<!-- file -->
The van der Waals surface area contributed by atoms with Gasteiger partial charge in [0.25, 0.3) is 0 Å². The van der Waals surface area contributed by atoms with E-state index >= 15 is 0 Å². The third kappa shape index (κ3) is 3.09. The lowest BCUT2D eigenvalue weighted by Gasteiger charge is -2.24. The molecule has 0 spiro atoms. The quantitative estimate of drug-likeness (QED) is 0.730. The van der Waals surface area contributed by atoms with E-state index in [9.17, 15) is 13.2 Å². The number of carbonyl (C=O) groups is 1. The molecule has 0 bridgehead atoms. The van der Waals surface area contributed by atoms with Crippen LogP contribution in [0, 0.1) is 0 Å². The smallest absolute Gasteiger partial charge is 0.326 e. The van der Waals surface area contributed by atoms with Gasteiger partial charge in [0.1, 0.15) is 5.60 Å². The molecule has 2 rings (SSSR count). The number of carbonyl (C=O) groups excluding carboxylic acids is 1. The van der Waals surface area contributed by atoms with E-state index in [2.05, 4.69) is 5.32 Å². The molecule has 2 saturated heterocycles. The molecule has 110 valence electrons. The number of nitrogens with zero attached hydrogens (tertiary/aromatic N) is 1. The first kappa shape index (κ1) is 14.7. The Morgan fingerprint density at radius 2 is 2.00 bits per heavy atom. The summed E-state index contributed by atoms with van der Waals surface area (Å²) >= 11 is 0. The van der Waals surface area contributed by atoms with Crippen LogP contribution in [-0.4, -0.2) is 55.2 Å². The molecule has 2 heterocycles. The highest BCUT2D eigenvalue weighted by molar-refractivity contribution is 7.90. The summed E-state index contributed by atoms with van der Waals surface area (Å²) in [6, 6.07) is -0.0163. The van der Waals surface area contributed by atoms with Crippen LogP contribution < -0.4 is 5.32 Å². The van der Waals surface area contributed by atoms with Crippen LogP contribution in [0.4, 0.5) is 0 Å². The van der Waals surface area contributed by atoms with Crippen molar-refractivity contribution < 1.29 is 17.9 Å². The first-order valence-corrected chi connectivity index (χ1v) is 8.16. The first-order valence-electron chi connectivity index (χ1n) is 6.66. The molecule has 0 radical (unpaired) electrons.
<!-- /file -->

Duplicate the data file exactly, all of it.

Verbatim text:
The van der Waals surface area contributed by atoms with Gasteiger partial charge in [0.25, 0.3) is 0 Å². The van der Waals surface area contributed by atoms with E-state index >= 15 is 0 Å². The third kappa shape index (κ3) is 3.09. The lowest BCUT2D eigenvalue weighted by Gasteiger charge is -2.24. The molecule has 0 spiro atoms. The quantitative estimate of drug-likeness (QED) is 0.730. The van der Waals surface area contributed by atoms with E-state index in [9.17, 15) is 13.2 Å². The number of carbonyl (C=O) groups is 1. The molecule has 0 bridgehead atoms. The van der Waals surface area contributed by atoms with Crippen LogP contribution in [0, 0.1) is 0 Å². The smallest absolute Gasteiger partial charge is 0.326 e. The van der Waals surface area contributed by atoms with Gasteiger partial charge in [0.1, 0.15) is 5.60 Å². The molecule has 2 rings (SSSR count). The number of carbonyl (C=O) groups excluding carboxylic acids is 1. The van der Waals surface area contributed by atoms with E-state index in [2.05, 4.69) is 5.32 Å². The molecule has 2 saturated heterocycles. The molecule has 110 valence electrons. The number of nitrogens with zero attached hydrogens (tertiary/aromatic N) is 1. The first kappa shape index (κ1) is 14.7. The Morgan fingerprint density at radius 2 is 2.00 bits per heavy atom. The summed E-state index contributed by atoms with van der Waals surface area (Å²) >= 11 is 0. The van der Waals surface area contributed by atoms with Crippen LogP contribution in [-0.4, -0.2) is 55.2 Å². The molecule has 2 heterocycles. The highest BCUT2D eigenvalue weighted by molar-refractivity contribution is 7.90. The summed E-state index contributed by atoms with van der Waals surface area (Å²) in [6, 6.07) is -0.0163. The van der Waals surface area contributed by atoms with Crippen LogP contribution < -0.4 is 5.32 Å². The van der Waals surface area contributed by atoms with Crippen LogP contribution in [0.4, 0.5) is 0 Å². The van der Waals surface area contributed by atoms with Crippen molar-refractivity contribution < 1.29 is 17.9 Å². The first-order valence-corrected chi connectivity index (χ1v) is 8.16. The first-order valence-electron chi connectivity index (χ1n) is 6.66. The molecule has 0 radical (unpaired) electrons.